I've had more then a few gripes with this school through the years. There are things that they just don't get. Lately, people have made my blood boil a bit. This was nice to see for a change. Campus rec got a new director over the winter, and my understanding is that no one asked him to do this. My understanding is that they weren't reported or anything. My understanding is that this was one of his first orders of business. My understanding from talking with disability support is that he initiated everything. Can I get a cheerleader with pom poms in a short skirt who can jump high in the air and cheer? Somebody gets it finally. Accessible design benefits everyone and doesn't take all that much effort or money. The only new thing they got was the lower desk. And what's moving 4 TVs in the scheme of things?

Thursday, June 26, 2008

If you live in Maryland

Now Accepting Applications
The Coordinating Center is accepting applications for the Leaders in Disability Policy program. This program is an excellent opportunity for individuals with disabilities and those who are passionate about disability policy to learn how the government works and to gain the skills needed to effectively address the policies that affect their lives and communities. The curriculum is designed to address the diverse issues that people with disabilities and their families care about and is applicable for individuals at all skill levels. Classes are held in accessible locations and accomodation needs will supported.

If you know of an individual, family member, or provider who would be interested in or benefit from this innovative program, please forward this information. You can find out more by visiting our website at

Applications will be accepted until August 1, 2008.

Sponsors make this program possible
It is the generosity of our sponsors that ensures the continued success of Leaders in Disability Policy. Please let me know if you can recommend an individual or organization as a potential sponsor.

If you have any questions or need more information, do not hesitate to contact me.

Jodie Sumeracki
Program Manager

Leaders in Disability Policy
At The Coordinating Center
8258 Veterans Highway
Millersville, MD 21108
(410) 987-1048, Ext. 161
(410) 987-1685 (fax)

*Leaders in Disability Policy was intially funded through a grant from the Maryland Developmental Disabilities Council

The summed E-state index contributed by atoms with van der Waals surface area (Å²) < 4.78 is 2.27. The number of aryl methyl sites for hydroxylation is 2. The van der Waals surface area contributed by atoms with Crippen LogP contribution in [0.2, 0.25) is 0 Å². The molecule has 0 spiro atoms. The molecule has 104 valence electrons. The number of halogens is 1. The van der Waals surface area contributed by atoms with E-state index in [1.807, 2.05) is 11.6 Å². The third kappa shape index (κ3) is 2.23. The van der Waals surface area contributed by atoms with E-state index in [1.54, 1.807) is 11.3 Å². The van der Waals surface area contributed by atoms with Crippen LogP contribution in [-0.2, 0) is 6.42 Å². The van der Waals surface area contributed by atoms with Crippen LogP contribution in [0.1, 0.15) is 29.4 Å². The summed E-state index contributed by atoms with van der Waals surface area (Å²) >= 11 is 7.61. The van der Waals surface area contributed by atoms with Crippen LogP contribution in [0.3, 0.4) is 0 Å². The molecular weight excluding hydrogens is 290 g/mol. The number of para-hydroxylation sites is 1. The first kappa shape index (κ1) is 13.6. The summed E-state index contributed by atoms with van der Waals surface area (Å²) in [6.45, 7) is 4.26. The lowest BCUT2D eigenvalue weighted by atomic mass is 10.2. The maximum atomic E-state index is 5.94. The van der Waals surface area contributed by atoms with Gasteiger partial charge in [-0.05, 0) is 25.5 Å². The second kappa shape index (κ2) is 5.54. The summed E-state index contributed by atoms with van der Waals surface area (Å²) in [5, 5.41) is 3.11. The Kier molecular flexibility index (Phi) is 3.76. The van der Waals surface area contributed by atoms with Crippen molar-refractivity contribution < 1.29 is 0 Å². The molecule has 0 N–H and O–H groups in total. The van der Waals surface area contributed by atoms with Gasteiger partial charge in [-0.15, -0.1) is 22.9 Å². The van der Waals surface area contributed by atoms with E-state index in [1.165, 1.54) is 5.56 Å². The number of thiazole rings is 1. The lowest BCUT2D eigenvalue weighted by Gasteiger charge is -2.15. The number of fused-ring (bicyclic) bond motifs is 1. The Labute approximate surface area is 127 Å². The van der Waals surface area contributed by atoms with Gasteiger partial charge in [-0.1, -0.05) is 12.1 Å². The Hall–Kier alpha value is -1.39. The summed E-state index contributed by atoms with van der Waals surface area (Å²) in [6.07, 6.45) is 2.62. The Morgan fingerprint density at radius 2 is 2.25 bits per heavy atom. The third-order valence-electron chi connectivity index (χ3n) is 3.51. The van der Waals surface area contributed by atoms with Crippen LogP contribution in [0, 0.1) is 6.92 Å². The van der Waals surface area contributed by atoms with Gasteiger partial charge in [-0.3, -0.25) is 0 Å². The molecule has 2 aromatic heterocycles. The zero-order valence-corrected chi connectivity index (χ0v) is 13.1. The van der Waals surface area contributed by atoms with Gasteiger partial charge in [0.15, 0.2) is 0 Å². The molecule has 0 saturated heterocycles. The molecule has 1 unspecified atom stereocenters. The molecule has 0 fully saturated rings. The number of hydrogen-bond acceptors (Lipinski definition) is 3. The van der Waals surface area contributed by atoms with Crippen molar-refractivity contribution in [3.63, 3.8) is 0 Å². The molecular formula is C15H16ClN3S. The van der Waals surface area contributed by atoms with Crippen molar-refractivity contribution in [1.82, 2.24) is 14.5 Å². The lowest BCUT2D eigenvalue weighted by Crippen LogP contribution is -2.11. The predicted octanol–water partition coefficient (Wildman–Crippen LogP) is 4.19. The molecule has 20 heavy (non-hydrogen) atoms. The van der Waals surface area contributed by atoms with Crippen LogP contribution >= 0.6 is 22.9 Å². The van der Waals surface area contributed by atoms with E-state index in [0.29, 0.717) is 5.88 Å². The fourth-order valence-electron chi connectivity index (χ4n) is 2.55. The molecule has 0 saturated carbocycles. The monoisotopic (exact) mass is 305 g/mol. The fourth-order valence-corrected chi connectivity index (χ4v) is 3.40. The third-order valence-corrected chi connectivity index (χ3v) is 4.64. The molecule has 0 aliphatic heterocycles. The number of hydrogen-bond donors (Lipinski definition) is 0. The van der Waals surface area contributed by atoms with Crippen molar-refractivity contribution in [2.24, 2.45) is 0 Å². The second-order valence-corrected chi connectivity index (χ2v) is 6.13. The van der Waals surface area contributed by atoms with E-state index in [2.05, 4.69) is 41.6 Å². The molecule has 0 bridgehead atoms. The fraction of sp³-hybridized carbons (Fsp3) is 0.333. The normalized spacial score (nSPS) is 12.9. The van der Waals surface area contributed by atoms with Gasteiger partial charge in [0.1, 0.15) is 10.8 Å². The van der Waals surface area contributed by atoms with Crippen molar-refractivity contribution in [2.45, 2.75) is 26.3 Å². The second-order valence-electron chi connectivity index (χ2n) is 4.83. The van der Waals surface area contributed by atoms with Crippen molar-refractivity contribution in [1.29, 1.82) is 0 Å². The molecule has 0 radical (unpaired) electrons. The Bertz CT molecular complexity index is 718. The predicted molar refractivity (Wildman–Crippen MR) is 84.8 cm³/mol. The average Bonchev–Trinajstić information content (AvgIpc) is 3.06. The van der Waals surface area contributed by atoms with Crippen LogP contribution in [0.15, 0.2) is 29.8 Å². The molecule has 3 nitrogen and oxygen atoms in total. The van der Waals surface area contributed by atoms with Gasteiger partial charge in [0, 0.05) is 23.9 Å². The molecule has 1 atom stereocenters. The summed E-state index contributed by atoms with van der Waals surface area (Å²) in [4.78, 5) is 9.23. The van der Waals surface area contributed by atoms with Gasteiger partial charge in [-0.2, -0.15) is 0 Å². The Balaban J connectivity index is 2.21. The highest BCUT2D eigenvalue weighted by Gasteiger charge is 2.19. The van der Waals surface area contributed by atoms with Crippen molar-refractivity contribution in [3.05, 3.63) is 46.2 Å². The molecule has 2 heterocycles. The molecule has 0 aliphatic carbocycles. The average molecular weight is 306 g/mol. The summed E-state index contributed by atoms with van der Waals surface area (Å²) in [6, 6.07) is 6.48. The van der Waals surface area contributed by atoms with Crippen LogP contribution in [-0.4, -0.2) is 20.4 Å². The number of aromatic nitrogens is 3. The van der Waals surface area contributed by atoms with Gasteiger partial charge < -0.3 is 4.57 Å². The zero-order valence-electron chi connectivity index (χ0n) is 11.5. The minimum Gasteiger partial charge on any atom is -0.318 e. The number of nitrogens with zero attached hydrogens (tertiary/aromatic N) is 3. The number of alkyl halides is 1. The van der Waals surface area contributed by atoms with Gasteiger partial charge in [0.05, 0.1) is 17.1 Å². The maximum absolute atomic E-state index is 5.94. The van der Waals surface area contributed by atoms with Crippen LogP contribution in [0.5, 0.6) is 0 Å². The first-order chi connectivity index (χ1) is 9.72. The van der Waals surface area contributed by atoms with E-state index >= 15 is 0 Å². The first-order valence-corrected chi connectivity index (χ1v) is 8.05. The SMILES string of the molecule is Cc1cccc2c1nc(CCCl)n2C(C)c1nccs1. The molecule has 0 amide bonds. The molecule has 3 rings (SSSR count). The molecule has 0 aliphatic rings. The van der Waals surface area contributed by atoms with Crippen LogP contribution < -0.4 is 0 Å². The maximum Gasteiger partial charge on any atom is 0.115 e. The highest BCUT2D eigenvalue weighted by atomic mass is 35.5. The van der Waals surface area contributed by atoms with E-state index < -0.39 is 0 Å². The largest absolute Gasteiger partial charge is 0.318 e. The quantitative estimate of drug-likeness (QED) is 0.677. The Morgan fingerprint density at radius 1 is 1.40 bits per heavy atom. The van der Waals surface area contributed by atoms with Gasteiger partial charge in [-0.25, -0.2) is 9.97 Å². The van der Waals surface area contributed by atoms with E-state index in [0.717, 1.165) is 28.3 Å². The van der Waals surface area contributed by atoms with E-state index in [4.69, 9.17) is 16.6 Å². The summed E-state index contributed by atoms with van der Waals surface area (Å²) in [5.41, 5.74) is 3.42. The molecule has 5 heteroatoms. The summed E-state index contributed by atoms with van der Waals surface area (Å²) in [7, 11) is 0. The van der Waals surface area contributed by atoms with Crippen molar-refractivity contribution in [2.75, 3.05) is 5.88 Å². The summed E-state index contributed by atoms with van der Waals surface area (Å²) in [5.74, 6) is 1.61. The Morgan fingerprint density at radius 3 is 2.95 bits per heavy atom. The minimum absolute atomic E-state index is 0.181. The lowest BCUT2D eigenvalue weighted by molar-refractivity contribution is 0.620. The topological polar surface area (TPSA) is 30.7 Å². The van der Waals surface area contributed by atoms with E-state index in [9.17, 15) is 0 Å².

Wednesday, June 25, 2008

Powerchair: A Very Dichotomous Piece of Equipment

I was just writing an email to someone that ended up taking on a life of it's own. They tend to do that a lot... Here's part of it.

Here are all the reasons I hate my powerchair (linked to accompanying previous posts where applicable):

People in wheelchairs get fat, and I can't get fat. That's been made perfectly clear by quite a few people including my own mother.

If I don't walk I won't be able to walk, plain and simple (see post linked to above). Then there's a very good chance that I'll need a PCA, and it's not bad that people have them, it's just that I imagine going from never needing one to needing one would be quite an adjustment. I've learned too much by hanging around here so much. I've learned that full time chair users have to worry about pressure sores and have a much higher likelihood of osteoporosis. I refuse to break bones by accident. Pretty scared of breaking my hip. It hurt enough the first time (on purpose). Not looking for a repeat. It's the worse pain I've ever felt in my life and I have a crazy high tolerance.

I've been told to take it to the main part of campus and then dump it somewhere and walk. Like I didn't already know that. In case you don't know, scooters have keys, powerchairs just have buttons. I can't figure out somewhere where I won't be paranoid someone will steal it, and for that matter, break it more then I already have. I suck at steering. Insurance won't pay for 2 chairs in one year, so when I finally order the power assist, this one better last.